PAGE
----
My daughter has her permit and I was taking her out driving. She was going too fast while making a right turn and ran us into a brick wall. She only had minor injuries since the airbag deployed. I had minor bruising and two broken ribs.
I have full coverage auto insurance and also I have medical insurance. I got a lien on my settlement because the insurance is refusing to pay, saying the accident was caused by a “3rd party”. Since it was caused by my daughter, and she is a minor, wouldn’t that make me the responsible party?
My medical insurance paid their portion and I paid my co-pays, however now the hospital has put a lien on my personal injury settlement.
My health insurance company says, based on their contract with the hospital and my “explanation of benefits”, the hospital is to consider the bill paid in full once they receive the portion from the health insurance and my copays?
Who is correct?
Disclaimer: Our response is not formal legal advice and does not create an attorney-client relationship. It is generic legal information based on the very limited information provided. Do not rely upon the information in our response, or anywhere else on this site, when deciding the proper course of a legal matter. Always get a personalized case review from a local attorney.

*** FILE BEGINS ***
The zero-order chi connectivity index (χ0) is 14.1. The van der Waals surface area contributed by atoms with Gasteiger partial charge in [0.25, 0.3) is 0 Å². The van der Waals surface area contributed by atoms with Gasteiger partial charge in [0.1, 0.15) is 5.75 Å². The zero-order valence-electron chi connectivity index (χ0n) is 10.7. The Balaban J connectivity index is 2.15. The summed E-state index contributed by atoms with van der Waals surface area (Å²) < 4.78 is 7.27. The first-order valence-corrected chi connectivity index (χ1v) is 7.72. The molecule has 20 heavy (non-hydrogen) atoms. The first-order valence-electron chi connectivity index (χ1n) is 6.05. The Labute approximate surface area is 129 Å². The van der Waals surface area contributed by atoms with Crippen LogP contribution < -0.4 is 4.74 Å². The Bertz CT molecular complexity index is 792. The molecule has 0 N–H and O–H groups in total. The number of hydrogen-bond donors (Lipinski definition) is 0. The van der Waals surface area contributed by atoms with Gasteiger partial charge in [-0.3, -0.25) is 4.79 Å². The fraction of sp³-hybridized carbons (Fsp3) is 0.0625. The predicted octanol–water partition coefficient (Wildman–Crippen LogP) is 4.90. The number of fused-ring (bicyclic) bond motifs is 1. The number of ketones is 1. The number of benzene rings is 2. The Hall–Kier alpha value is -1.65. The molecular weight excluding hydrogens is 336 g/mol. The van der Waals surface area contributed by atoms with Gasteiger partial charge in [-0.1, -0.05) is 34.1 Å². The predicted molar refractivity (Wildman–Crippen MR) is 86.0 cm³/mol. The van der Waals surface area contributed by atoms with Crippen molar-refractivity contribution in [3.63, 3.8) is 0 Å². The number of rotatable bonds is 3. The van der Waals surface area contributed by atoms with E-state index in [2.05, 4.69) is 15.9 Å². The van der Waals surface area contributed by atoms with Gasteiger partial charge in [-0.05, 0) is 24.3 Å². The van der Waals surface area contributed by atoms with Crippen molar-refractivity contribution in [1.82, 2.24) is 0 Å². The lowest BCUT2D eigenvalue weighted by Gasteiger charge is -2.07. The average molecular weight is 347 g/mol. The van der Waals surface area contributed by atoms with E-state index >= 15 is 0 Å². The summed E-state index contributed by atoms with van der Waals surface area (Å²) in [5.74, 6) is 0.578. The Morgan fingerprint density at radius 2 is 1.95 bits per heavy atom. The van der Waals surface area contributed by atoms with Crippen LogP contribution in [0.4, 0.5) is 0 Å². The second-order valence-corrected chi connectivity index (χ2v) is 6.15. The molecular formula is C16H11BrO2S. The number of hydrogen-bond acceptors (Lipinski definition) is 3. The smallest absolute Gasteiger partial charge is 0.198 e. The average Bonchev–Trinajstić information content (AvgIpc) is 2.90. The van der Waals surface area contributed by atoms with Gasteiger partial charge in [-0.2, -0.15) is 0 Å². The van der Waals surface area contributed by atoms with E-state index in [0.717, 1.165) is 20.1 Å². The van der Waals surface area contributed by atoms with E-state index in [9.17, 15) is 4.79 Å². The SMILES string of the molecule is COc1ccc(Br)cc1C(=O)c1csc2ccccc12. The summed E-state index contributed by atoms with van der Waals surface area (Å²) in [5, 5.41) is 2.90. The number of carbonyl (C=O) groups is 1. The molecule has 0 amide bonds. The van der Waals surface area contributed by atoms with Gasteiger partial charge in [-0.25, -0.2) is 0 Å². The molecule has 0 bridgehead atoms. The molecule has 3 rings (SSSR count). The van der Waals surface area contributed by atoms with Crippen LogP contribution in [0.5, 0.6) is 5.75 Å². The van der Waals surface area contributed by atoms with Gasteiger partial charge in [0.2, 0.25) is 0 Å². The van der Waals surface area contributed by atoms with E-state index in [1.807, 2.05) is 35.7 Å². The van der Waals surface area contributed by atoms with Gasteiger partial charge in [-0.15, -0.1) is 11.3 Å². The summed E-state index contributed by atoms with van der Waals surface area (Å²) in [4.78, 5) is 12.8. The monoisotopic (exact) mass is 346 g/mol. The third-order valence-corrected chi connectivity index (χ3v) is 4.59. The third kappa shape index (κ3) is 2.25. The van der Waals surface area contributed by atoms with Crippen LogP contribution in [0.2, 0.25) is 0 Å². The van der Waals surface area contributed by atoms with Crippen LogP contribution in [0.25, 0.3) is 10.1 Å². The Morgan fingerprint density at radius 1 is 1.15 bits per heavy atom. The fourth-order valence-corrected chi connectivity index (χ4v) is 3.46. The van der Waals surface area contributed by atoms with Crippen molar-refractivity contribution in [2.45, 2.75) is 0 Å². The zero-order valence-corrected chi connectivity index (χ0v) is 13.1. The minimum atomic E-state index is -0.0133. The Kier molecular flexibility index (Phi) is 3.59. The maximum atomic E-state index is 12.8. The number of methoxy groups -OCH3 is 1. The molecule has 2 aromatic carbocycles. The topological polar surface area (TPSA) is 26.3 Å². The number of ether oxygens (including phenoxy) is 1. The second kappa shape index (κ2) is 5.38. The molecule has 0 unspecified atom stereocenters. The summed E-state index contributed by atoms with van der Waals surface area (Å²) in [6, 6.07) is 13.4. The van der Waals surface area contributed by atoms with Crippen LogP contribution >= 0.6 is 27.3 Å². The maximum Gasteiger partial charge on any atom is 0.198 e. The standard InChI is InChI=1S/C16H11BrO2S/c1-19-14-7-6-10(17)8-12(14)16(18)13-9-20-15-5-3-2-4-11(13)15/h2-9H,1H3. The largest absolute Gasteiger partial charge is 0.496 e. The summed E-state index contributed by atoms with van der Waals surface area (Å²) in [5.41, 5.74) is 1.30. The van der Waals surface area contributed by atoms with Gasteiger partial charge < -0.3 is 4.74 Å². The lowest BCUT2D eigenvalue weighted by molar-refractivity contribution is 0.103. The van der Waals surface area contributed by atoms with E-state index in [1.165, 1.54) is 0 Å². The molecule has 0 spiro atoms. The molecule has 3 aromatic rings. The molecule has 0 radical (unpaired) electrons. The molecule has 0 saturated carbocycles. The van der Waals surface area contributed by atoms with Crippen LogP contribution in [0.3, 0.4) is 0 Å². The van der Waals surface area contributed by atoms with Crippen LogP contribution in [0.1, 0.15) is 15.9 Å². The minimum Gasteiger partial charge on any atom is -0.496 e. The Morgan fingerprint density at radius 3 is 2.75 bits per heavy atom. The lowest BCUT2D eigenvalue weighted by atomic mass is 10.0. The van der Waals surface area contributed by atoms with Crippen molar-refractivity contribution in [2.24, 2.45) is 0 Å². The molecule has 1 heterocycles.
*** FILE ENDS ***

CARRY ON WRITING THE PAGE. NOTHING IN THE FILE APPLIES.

The hospital is correct. The State of Arizona does permit health care providers to place a lien on their patients’ insurance settlements. The State of Arizona Title 33 is an Arizona State statute designed to protect the interest of medical providers. It reads in part:
“A Medical Provider is entitled to a lien for the care and treatment …… of an injured person. The lien shall be for the claimant’s customary charges for care and treatment… of an injured person.”
A lien pursuant to this section extends to all claims of liability or indemnity.
The rationale for institution of medical liens is this:
Hospitals admit and treat injured people without first having them sign a written contract. Unlike other companies who have their customers sign written “express” contracts before rendering service, hospitals normally can’t do that.
When a hospital treats someone before having that person sign a contract, the hospital has an “implied” contract.
When considering the enactment of Title 33, Sections 931 – 936 the legislators had to decide to either allow hospitals to turn people away if they couldn’t pay, or make sure the hospitals do treat them without requiring them to sign a written contract.
The Legislature compromised. The compromise included Title 33. The hospitals can’t turn people away, but they have a right to place a lien on any insurance proceeds resulting from automobile collision settlements.
In your case it appears the hospital was following the law.
Learn more here: Liens on Your Settlement
The above is general information. Laws change frequently, and across jurisdictions. You should get a personalized case evaluation from a licensed attorney. Find a local attorney to give you a free case review here , or call (888) 647-2490.
Best of luck,
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